Most companies will not use the double-declining balance method of depreciation on their financial statements. The reason is that it causes the company's net income in the early years of an asset's life to be lower than it would be under the straight-line method.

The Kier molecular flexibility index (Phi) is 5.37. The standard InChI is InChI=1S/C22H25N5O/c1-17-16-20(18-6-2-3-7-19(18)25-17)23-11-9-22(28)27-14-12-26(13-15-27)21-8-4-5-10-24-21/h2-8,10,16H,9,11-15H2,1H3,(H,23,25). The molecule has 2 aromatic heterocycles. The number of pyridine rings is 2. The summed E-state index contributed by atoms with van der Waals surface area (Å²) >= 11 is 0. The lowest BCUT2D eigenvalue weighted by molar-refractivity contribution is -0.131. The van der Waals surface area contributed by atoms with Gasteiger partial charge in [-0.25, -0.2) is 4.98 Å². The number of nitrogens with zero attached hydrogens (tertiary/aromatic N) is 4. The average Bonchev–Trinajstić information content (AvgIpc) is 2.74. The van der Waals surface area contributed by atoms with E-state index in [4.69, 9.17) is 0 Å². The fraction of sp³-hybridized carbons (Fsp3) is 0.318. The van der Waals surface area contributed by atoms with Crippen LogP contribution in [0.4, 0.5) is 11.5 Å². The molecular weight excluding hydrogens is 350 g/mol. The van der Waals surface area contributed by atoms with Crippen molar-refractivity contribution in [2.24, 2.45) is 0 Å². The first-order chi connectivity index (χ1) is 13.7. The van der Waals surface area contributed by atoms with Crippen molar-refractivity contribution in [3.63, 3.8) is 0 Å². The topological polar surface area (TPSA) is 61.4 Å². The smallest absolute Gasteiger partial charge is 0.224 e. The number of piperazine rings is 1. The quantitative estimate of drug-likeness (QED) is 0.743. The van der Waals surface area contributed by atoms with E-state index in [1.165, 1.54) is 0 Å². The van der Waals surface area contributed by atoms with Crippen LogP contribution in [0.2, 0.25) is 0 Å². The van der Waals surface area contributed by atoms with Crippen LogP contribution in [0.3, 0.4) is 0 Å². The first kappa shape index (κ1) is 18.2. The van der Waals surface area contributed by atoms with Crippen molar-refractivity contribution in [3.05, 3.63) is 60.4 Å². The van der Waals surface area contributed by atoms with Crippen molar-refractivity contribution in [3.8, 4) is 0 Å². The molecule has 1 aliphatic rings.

One reason for using double-declining balance depreciation on the financial statements is to have a consistent combination of depreciation expense and repairs and maintenance expense during the life of the asset. In other words, in the early years of the asset's life, when the repairs and maintenance expenses are low, the depreciation expense will be high. In the later years of the asset's life, when the repairs and maintenance expenses are high, the depreciation expense will be low. While this seems logical, the company will end up reporting lower net income in the early years of the asset's life (as compared to the use of straight-line depreciation). Most managers will not accept reporting lower net income sooner than required.